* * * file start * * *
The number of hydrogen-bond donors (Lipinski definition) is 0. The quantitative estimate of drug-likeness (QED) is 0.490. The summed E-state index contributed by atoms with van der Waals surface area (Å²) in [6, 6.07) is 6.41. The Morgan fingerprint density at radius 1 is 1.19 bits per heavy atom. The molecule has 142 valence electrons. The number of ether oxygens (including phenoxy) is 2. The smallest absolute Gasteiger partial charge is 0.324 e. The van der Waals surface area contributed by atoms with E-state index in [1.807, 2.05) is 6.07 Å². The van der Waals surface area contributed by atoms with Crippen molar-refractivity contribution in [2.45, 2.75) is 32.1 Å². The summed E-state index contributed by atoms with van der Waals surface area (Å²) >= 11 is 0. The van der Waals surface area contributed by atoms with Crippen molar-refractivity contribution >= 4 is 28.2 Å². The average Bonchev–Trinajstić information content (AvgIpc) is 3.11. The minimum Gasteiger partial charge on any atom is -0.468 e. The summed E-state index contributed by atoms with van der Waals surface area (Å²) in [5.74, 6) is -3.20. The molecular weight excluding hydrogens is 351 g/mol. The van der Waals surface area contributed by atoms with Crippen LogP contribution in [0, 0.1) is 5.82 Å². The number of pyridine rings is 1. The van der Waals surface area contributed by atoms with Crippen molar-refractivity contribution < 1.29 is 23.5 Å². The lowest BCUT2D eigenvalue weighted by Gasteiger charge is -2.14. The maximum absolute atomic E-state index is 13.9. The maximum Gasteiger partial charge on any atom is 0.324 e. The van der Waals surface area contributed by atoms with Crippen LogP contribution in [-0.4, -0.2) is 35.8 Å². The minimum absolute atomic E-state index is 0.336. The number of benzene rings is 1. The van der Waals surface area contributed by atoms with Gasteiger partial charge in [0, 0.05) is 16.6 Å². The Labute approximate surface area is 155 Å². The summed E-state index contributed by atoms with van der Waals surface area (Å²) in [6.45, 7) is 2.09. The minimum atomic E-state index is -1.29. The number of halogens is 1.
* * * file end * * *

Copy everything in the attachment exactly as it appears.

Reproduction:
The number of hydrogen-bond donors (Lipinski definition) is 0. The quantitative estimate of drug-likeness (QED) is 0.490. The summed E-state index contributed by atoms with van der Waals surface area (Å²) in [6, 6.07) is 6.41. The Morgan fingerprint density at radius 1 is 1.19 bits per heavy atom. The molecule has 142 valence electrons. The number of ether oxygens (including phenoxy) is 2. The smallest absolute Gasteiger partial charge is 0.324 e. The van der Waals surface area contributed by atoms with E-state index in [1.807, 2.05) is 6.07 Å². The van der Waals surface area contributed by atoms with Crippen molar-refractivity contribution in [2.45, 2.75) is 32.1 Å². The summed E-state index contributed by atoms with van der Waals surface area (Å²) >= 11 is 0. The van der Waals surface area contributed by atoms with Crippen molar-refractivity contribution >= 4 is 28.2 Å². The average Bonchev–Trinajstić information content (AvgIpc) is 3.11. The minimum Gasteiger partial charge on any atom is -0.468 e. The summed E-state index contributed by atoms with van der Waals surface area (Å²) in [5.74, 6) is -3.20. The molecular weight excluding hydrogens is 351 g/mol. The van der Waals surface area contributed by atoms with Crippen LogP contribution in [0, 0.1) is 5.82 Å². The number of pyridine rings is 1. The van der Waals surface area contributed by atoms with Crippen molar-refractivity contribution < 1.29 is 23.5 Å². The lowest BCUT2D eigenvalue weighted by Gasteiger charge is -2.14. The maximum absolute atomic E-state index is 13.9. The maximum Gasteiger partial charge on any atom is 0.324 e. The van der Waals surface area contributed by atoms with Crippen LogP contribution in [-0.4, -0.2) is 35.8 Å². The minimum absolute atomic E-state index is 0.336. The number of benzene rings is 1. The van der Waals surface area contributed by atoms with Gasteiger partial charge in [0, 0.05) is 16.6 Å². The Labute approximate surface area is 155 Å². The summed E-state index contributed by atoms with van der Waals surface area (Å²) in [6.45, 7) is 2.09. The minimum atomic E-state index is -1.29. The number of halogens is 1.